Plus, in a shocking piece on Salon, Mark Benjamin detailed the actual waterboarding techniques used on suspected terrorist detainees. And in an interview with the BBC, former senior advisor Karl Rove asserted that the technique "broke the will" of terrorists but is not torture.
Judicial anarchy in the U.K.
The former head of MI5, Eliza Manningham-Buller, told the British Parliament that until her retirement in 2007, the United States deliberately concealed information about harsh interrogations at Guantánamo Bay from the British government. She also said Britain did not know that the United States tortured detainees — an assertion The Guardian and others refuted.
The six former Guantánamo Bay detainees suing the British government for complicity in their treatment in the prison are appealing a ruling that allows the government to defend itself using secret evidence. British law holds that the government can use secret evidence in criminal cases, but there is no precedent in civil cases.
Yemen back in the news
On March 11, a British Airways employee accused of funding terrorist operations in Yemen and Bangladesh and recruiting suicide bombers appeared in court in London. He had allegedly volunteered to perform a suicide attack in Yemen or Pakistan and passed on information about ways to defeat airport security measures.
A suspected U.S. member of al Qaeda is in custody in Yemen after he tried to shoot his way out of a hospital in the capital city of Sanaa. The man, Sharif Mobley, was picked up early this month by Yemeni authorities along with 10 other suspected al Qaeda members.
Trials and Tribulations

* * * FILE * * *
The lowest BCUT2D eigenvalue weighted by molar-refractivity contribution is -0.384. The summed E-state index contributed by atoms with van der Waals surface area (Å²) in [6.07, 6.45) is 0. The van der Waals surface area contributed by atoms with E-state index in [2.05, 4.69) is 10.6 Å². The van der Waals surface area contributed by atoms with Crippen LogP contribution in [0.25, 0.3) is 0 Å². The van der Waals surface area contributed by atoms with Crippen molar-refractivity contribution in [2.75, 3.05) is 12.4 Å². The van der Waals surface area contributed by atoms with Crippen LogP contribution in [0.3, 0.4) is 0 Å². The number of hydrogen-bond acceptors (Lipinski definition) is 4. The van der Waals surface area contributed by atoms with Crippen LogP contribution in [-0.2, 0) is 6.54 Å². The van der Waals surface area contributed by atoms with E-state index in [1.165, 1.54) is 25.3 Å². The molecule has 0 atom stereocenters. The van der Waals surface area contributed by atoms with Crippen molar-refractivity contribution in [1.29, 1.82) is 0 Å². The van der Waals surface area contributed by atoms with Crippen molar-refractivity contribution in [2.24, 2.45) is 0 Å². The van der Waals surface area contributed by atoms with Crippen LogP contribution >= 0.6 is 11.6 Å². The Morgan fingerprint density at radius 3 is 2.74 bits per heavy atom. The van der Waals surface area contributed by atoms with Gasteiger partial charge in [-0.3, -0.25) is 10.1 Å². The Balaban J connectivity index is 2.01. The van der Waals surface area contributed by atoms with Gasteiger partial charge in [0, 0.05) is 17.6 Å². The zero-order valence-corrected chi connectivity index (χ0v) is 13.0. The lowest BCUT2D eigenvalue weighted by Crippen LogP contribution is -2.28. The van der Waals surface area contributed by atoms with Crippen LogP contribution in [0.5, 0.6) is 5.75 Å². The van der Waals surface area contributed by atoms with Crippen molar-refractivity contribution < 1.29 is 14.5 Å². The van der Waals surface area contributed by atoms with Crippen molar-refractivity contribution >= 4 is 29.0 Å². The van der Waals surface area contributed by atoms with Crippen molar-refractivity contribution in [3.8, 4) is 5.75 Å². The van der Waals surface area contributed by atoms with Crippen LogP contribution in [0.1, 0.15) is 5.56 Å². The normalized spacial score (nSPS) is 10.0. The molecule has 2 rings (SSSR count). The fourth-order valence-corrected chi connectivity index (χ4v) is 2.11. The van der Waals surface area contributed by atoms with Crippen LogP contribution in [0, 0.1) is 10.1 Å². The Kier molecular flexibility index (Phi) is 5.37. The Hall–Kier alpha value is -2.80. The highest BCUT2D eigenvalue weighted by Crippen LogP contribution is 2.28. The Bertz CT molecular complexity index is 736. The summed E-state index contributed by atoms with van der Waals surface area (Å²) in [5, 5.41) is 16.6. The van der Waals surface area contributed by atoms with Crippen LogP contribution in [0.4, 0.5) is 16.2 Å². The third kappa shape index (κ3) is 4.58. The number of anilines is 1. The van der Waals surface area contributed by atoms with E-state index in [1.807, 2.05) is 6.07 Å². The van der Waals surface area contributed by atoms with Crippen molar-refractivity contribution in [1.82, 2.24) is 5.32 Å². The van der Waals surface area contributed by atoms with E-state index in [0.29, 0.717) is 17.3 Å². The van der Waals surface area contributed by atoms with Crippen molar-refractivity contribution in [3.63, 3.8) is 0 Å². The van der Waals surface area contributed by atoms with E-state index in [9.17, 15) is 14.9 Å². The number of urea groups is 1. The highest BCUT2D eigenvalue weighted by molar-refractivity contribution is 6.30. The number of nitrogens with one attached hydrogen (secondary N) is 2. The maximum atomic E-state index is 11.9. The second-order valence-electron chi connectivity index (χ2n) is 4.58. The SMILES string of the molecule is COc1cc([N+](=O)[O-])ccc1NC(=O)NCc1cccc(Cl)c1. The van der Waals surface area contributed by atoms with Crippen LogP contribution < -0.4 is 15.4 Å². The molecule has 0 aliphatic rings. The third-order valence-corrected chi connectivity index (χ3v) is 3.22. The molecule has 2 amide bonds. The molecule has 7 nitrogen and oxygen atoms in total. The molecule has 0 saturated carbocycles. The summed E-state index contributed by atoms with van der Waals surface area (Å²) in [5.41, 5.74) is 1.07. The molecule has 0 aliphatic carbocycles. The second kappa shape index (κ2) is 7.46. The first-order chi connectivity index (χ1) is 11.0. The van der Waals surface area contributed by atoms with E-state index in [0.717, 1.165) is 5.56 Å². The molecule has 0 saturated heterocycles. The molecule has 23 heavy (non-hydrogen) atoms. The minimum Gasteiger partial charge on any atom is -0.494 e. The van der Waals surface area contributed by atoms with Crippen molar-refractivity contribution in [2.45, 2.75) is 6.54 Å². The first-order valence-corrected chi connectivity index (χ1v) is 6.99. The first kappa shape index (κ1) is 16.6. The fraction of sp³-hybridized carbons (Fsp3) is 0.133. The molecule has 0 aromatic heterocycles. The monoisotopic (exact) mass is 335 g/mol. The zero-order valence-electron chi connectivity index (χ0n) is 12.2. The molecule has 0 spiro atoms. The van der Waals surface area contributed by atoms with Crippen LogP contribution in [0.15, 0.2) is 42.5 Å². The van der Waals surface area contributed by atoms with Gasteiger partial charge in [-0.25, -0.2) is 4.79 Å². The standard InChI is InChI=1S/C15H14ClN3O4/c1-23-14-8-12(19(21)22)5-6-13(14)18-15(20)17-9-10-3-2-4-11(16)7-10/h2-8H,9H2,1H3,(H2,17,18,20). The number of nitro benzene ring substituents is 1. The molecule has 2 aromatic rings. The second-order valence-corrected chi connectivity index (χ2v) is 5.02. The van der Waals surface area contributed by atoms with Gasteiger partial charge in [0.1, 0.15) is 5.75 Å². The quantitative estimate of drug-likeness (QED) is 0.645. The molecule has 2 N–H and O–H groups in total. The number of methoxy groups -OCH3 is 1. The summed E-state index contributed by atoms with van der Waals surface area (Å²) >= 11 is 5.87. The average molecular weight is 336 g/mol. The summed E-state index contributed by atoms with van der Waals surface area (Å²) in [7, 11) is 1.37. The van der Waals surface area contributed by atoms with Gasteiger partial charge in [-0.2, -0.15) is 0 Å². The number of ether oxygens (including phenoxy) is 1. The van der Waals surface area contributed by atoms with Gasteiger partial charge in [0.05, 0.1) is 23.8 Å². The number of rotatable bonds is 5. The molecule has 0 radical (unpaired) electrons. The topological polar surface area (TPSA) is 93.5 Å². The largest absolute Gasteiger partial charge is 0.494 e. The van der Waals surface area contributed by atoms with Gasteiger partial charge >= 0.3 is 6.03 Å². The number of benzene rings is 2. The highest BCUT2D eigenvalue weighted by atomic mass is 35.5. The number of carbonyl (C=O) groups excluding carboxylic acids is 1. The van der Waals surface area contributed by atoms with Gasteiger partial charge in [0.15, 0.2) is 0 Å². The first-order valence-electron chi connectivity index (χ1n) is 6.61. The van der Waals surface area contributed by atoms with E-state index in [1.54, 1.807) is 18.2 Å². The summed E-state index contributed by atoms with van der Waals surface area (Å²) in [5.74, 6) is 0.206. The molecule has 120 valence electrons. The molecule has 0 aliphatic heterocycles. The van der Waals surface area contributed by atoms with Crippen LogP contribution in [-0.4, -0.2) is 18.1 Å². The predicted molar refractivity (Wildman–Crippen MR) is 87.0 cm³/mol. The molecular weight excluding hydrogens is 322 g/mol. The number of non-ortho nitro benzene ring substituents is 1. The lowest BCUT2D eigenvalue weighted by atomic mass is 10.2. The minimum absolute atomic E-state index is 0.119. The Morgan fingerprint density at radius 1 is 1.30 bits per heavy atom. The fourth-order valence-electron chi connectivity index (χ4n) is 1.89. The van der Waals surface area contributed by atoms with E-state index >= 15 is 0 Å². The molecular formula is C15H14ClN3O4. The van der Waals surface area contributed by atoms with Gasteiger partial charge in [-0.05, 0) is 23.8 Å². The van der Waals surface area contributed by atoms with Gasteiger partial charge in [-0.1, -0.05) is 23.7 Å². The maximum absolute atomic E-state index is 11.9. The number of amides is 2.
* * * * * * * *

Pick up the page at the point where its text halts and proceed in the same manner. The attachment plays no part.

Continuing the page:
- The U.S. government is considering repatriating Canadian Guantánamo detainee Omar Khadr, who faces a military tribunal in June for allegedly killing a U.S. soldier in Afghanistan. Khadr’s lawyers have demanded his repatriation, but Canada’s courts have thus far refused to intervene.
- Nine people with suspected links to al Qaeda went on trial in Belgium March 8, including the widow of one of the men who killed famed Afghan guerrilla leader Ahmed Shah Masood.
- The failed bombing of Northwest Airlines Flight 253 on Christmas Day has led to a near doubling of the number of names on the Transportation Security Administration’s no-fly list, from 3,400 to 6,000 people.
- Mauritania’s Constitutional Council rejected 10 articles of a controversial anti-terrorism law that passed in January. The Mauritanian government said it will accept the council’s decision.
- Much to the chagrin of U.S. counterterrorism officials, Pakistani security services announced that the American al Qaeda operative arrested on March 7 was not propagandist Adam Gadahn, but a different individual with a similar name.
- A man thought to be a citizen of Eritrea and a resident of Sweden has been brought from Nigeria to the United States to face charges that he gave money to the Somali terrorist group al-Shabab and received training in a Shabab camp.
- Spain reportedly paid a $5 million ransom for the release of an aid worker held since November by al Qaeda in the Islamic Maghreb. The Spanish woman was one of three seized in Mauritania and held in northern Mali.
- Pakistan has once again delayed filing formal charges against five Americans arrested on suspicion of terrorism in December, rescheduling their day in court for March 17. The Washington Post looked at the shock the men’s arrest has caused in their Northern Virginia community.